Pausanias, Description of Greece (Cadmus and Thebes)

Pearl Poet (genetics in Sir Gawain and the Green Knight)

Peisistratus, tyrant (and Homer texts); (sons expelled from Athens)

Peleus (father of Achilles); (Peleus and Thetis page); (despised by Zeus)

Peloponnesian War (dates); (end of Athenian empire and expensive arts)

Penelope (in Greek art); (suitors in Odyssey); (fails to recognize Odysseus); (Penelope dreams); (lost in her dreams); (example of virtuous wife); (as fairy tale figure); (as object of Oedipal fantasy); (pose as grieving widow)

Pentagon (attack of Osama bin Laden)

Pentecost (in Book of Acts)

Percival (disappearance of God in the Middle Ages);

Performing art (Homeric song performance developed from Hellenic hero ceremony); (bard must meet audience expectations); (reading or performing Homer); (rhapsodes perform Homer); (popular literature and oral style); (Odysseus as ideal performance hero); (killing as heroic performance); (literary criticism as performance)  (Lyrical Ballads and recovery of oral style in poetry); (rhapsodes recite Homer's words); (decline of Greek theater); (re-runs invented); (closet drama and early children's theater); (Plato disposes with the physical theater); (performing Plato's Crito)(Phaedo performs Socrates); (acting the part of a philosopher); (Christian acting); (acting in the Book of Acts); (performing Paul's epistles)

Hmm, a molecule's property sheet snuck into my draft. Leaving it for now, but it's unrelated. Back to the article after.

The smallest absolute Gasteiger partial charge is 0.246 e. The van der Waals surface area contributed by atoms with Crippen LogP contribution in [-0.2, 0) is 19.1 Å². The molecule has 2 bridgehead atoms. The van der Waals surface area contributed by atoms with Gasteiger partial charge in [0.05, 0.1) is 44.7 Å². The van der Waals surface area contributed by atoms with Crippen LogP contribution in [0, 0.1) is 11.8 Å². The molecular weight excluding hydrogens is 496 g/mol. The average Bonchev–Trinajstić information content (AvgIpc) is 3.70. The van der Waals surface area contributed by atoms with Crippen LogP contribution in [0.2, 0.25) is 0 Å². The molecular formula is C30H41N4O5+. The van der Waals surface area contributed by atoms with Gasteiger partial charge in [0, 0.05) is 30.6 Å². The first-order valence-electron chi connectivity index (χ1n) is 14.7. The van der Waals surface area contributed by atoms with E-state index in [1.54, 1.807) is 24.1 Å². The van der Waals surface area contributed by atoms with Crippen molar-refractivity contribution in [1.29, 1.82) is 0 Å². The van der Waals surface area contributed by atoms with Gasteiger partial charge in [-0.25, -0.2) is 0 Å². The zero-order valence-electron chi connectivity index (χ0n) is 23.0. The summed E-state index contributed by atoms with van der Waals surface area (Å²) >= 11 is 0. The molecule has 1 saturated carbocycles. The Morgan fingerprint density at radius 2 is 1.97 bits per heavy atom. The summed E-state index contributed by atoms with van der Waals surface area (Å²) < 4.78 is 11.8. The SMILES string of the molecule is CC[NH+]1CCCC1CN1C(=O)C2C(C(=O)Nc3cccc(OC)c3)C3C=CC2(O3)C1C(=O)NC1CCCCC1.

Pericles, Athenian ruler (dates)

Perloff, Marjorie (on literary studies today)

Persecution (by cults); (Paul's persecution and "conversion"); (persecution or lawbreaking of Paul?)

Persephone and Demeter (classic mystery structure)

Perseus Project web site (for classics)

Persian War (date); (magic in Persian War); (Alexander conquers Persia)

Personality (multiple personality disorder in Odyssey); (heroic personality to avoid personal blame); (Socrates sees beneath masks worn by hypocrites and pretenders in their social roles); (Dante's Commedia is self-image);

Personification (Odysseus as Death); (personification of death)

Peter (miracles); (prophets of New Testament); (in the story of Pentecost)

Phaeacians (in the Odyssey); (King Alkinoos or good-mind)

Phaedo (follower of Socrates); (Pythagorean story teller of Plato's dialogue, the Phaedo); (enraptured medium for the voice of Socrates); (Phaedo's divine comedy); (books about the Phaedo); (sensory or passive character description)

Phemios (bard at Ithaca in Odyssey); (spared by Odysseus)

Phidias (sculptor of Athena's image)

Philemon (Paul's letter dealing with slavery)

Philip II of Macedon 

Philosophy (cult of Socrates); (taught by Aristotle); (taught by Plato); (the birth of Greek philosophy); (dualism as bedrock of western thought); (philosophers classified as Platonists or Aristotelians); (philosophy as a branch of literature); (philosopher as creature of writing); (philosophy = love of wisdom); (philosophy vs. religion); (complexity of thought arising from politics); (Plato's parable of the cave); (followers of Socrates); (philosophy as practice for death in the Phaedo); (courage and temperance of the philosopher); (acting the part of a philosopher)

Phoenicia (birthplace of Europa)

Phoenician alphabet (borrowed by Hellenes); (introduced by Cadmus)